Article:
A multidisciplinary pain-management research group at Mount Sinai School of Medicine in New York City has been evaluating numerical pain-rating scales, independent predictors of severe pain, their association with patient satisfaction rates, and improved inpatient pain outcomes resulting from targeted interventions with physicians. However, they found that while overall pain scores on medicine floors were lower than for surgical patients, they were also less responsive to the targeted interventions.
The group is piloting a program to promote pain champions in its department of medicine and encourage hospitalists to partner with nurses in focusing on pain assessment and treatment.
David L. Reich, MD, an anesthesiologist at Mount Sinai who leads the pain group, and colleagues recently published results from their research in the American Journal of Medical Quality.1 Pain increasingly will be an issue for hospitals and hospitalists, he says, with two pain-related questions now included on the Hospital Consumer Assessment of Healthcare Providers and Systems (HCAHPS) survey that is part of the government’s value-based purchasing initiative.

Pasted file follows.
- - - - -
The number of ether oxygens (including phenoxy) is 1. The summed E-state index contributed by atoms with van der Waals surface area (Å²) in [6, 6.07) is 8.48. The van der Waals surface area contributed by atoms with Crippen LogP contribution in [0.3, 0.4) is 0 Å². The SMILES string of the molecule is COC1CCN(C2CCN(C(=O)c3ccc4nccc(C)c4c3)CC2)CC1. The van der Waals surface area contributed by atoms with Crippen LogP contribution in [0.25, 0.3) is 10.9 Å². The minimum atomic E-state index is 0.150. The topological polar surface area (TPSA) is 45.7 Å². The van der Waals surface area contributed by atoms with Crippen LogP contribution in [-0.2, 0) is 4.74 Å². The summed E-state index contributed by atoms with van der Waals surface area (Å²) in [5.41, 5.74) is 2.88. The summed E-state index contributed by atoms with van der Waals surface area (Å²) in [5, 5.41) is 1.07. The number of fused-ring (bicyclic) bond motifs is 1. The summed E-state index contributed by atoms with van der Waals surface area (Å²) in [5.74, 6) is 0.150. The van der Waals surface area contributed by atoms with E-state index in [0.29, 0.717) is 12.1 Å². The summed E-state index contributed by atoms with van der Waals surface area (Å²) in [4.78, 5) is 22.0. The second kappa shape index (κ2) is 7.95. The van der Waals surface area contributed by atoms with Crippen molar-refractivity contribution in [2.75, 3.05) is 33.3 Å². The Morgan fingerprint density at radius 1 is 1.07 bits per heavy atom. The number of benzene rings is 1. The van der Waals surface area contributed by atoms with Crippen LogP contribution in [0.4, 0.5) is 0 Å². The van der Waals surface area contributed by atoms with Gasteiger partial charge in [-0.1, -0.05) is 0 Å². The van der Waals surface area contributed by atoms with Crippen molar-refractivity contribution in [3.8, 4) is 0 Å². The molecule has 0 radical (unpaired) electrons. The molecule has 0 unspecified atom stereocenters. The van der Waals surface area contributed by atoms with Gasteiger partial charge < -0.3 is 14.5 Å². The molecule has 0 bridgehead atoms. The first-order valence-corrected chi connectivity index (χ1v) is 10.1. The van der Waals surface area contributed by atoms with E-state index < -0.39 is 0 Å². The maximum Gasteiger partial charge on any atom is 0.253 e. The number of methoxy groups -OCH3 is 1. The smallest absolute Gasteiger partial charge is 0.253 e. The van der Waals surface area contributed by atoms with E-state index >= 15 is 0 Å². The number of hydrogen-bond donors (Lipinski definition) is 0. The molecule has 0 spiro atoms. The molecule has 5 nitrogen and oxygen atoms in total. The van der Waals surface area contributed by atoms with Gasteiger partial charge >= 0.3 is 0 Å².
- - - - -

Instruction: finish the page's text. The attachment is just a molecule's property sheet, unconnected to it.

“It is our belief that unrelieved pain is an overall driver of other patient-reported metrics,” Dr. Reich says.
Andrew Dunn, MD, SFHM, head of the hospitalist service at Mount Sinai, acknowledges that medicine floors have been less successful at improving pain management, in part because the patient population is so much more heterogeneous.
“One thing that did not work was to have the pain team join medical rounds. That’s just not systematic or robust enough,” Dr. Dunn says. “We have piloted a program where patients’ pain scores are now delivered twice a day in reports to nurse managers and floor medical directors.”
Consecutive reports of pain scores of 5 or more (on a scale of 0 to 10) trigger consideration of a consultation with either the anesthesiology pain-management service or palliative-care service.